Thursday, 22 March 2018

Knowing Emotions

This post is by Rick Furtak.  Rick Anthony Furtak is Associate Professor of Philosophy at Colorado College, where he has taught for over twelve years. In addition to the philosophy of emotions, his other main area of focus is existential thought. He is also a poet and translator who is interested in the literary aspects of philosophy and the philosophical significance of literature. In this post, he talks about his new book Knowing Emotions.



This book investigates the question of how our emotions can enable us to know.  It claims that human emotions are not just feelings of physiological disturbance: rather, they are experiences in which we apprehend significant matters of concern.  When Pascal noted that the heart has its own reasons, he indicated that our dispassionate rational faculty alone cannot grasp what is revealed in our affective experience.  Knowing Emotions seeks to explain why human emotions are indeed capable of making us aware of significant truths that we could not know by any other means.

Recent philosophical and interdisciplinary research on the emotions has been dominated by a renewal and further development of the debate over how best to characterize the intentionality of emotions as well as their bodily character.  In Knowing Emotions, I argue that intentionality and feeling are not two discrete parts of affective experience, but conceptually distinguishable aspects of a single unified response.  My account captures how an emotion’s phenomenal or “felt” quality (what it is like) is related to its intentional content (what it is about).

Through our affective feelings, we can apprehend truths about self and world.  There are, of course, cases in which an emotional upheaval embodies a false impression; yet it is susceptible to being false, or true, because it presents the world as being a certain way. Weighing the relevant empirical evidence and theoretical arguments, Knowing Emotions begins with a discussion of how truthfulness is at issue in episodes of such emotions as anger, fear, grief, and the like.

Even apparently irrational emotions can actually show us what distinguishes emotion from other modes of cognitive activity: the turbulent feeling of being afraid is our way of recognizing a potential threat as such.  What is disclosed to us when we experience fear can be either a misconstrual of something harmless as a danger or an  accurate perception of an axiologically salient fact about the world.

Yet only a being able to perceive itself as threatened is susceptible to becoming afraid.  In the later chapters of Knowing Emotions, I turn to the background conditions of affective experience: for instance, why it is only if we care about the life and well-being of a person that we are disposed to react with fear when that person is threatened. 

Our emotional dispositions of love, care, and concern serve as conditions of possibility for the discovery of significance or value, enabling us to perceive what is meaningful.  We must reject as misguided the aspiration to purify ourselves of passion and attain an impersonal standpoint.  This book attempts to clarify what kind of truth may be revealed through emotion, and what can be known — not despite, but precisely by virtue of, each person’s idiosyncratically biographical perspective.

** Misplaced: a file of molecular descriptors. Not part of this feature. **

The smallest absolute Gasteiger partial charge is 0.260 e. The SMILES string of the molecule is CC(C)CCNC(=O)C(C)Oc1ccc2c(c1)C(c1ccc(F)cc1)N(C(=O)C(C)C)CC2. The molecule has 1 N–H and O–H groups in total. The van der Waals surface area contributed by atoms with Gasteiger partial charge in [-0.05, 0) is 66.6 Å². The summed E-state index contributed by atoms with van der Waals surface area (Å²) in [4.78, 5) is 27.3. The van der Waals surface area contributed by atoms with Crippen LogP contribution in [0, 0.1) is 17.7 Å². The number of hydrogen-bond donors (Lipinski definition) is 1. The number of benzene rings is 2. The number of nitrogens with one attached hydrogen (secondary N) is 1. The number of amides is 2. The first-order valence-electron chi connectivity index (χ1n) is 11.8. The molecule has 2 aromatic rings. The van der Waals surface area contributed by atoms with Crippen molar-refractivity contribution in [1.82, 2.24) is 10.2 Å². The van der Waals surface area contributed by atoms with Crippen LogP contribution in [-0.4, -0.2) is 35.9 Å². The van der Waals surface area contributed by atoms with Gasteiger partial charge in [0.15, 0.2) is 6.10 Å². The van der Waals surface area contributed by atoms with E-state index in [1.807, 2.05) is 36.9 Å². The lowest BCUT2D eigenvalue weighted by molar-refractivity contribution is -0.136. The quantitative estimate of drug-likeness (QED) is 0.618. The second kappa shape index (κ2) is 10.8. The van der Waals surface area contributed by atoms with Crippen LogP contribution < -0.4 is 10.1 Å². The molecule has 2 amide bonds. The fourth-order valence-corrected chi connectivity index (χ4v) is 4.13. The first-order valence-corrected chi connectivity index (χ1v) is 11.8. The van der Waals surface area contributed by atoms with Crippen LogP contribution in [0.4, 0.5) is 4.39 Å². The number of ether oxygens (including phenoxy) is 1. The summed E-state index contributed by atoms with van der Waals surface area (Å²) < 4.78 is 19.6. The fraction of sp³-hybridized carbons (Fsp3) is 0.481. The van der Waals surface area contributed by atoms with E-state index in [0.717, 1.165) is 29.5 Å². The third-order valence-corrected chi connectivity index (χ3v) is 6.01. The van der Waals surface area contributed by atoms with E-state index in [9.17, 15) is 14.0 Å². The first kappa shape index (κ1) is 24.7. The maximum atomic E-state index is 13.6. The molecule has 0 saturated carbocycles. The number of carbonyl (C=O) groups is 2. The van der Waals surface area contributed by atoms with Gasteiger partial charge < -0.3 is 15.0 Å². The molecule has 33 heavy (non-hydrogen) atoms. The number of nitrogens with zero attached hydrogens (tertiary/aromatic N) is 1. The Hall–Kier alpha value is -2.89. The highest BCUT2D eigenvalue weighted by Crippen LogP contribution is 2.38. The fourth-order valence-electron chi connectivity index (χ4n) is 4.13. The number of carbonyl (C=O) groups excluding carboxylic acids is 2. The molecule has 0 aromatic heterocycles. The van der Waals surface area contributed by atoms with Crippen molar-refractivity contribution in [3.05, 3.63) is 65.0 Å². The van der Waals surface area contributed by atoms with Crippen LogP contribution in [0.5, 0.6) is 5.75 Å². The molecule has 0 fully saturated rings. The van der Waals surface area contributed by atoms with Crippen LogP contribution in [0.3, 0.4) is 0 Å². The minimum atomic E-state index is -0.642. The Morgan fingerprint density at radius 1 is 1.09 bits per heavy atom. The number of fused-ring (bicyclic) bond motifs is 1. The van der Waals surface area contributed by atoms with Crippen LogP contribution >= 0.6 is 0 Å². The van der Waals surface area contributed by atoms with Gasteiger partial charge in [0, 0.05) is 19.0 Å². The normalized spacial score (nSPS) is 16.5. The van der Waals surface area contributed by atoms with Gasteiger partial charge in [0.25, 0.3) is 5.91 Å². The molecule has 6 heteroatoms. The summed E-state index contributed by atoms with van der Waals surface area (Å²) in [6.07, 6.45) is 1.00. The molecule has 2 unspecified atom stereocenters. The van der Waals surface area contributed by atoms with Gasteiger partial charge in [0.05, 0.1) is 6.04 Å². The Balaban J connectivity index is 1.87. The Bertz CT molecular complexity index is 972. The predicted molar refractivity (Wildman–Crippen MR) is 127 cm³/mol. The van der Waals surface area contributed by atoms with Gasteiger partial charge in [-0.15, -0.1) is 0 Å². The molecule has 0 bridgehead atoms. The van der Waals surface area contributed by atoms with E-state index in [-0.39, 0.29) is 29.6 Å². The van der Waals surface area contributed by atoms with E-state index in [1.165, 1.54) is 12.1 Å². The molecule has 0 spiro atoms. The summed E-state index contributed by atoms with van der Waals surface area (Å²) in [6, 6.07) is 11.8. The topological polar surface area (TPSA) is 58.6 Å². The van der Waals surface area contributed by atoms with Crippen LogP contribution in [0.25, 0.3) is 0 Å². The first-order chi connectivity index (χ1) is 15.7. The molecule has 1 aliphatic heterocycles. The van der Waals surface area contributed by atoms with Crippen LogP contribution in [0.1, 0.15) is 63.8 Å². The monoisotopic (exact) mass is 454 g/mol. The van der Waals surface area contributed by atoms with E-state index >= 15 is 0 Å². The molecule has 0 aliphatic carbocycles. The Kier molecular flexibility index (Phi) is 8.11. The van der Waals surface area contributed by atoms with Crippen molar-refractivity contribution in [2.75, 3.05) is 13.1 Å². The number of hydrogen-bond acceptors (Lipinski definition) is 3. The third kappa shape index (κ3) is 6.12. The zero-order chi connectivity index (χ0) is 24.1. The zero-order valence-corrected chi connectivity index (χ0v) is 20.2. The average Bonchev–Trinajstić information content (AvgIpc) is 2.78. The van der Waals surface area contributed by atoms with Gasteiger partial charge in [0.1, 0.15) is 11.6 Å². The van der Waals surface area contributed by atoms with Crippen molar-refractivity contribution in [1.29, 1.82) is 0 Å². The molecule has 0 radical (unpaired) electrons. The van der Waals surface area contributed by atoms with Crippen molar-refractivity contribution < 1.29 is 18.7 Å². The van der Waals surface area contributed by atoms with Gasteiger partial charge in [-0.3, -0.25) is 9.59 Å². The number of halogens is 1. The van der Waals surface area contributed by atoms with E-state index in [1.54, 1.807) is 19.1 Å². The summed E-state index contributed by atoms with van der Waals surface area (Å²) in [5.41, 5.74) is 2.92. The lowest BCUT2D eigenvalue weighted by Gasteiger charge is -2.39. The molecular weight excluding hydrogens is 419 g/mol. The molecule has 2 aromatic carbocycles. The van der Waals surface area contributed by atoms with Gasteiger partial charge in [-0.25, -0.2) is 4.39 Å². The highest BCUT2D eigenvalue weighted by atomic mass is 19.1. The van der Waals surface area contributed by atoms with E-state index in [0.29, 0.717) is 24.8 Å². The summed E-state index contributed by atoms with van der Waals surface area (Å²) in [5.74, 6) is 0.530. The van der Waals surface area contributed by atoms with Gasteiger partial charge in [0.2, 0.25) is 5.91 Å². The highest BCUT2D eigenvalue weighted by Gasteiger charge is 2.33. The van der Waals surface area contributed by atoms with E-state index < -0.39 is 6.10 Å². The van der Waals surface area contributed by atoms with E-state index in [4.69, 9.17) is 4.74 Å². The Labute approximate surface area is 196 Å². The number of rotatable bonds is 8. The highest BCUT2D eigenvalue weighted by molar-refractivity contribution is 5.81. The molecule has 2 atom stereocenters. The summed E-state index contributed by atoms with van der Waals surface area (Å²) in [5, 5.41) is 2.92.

This book is unique in numerous ways.  It approaches its topic in terms that will be familiar to readers acquainted with recent Anglophone philosophical work on emotion, and also to interdisciplinary researchers in affective science.  Yet its frame of reference is wide and eclectic, and it draws on the insights of phenomenologists such as Merleau-Ponty, Scheler, Heidegger, Sartre, and Marion, as well as literary philosophers such as Kierkegaard, Nietzsche, and Thoreau. 

It is deeply informed by engagement with empirical findings in social psychology, neuroscience, and psychiatry.  Yet it makes judicious use of these sources, and finds that some empirically minded philosophers of emotion have not been cautious  enough about making bold and sweeping generalizations based on limited evidence, and have put forward faulty claims about the nature of human emotion as a result.

Most importantly, Knowing Emotions makes a distinct contribution to the study of emotions, giving an account that does justice to all varieties of affective experience, from brief episodes to moods and emotional dispositions, loves and other longstanding concerns, and overall features of temperament and affective outlook. 

It offers a resolution of problems, such as how to reconcile the bodily and cognitive aspects of emotion, that have plagued other theorists in this field of inquiry.  And it gives a cogent account of emotions and their importance in human life, not for their own sake but due to what they are capable of revealing.  This book illuminates affective experience in a manner that will be available to everyone from scholars and students to general readers.

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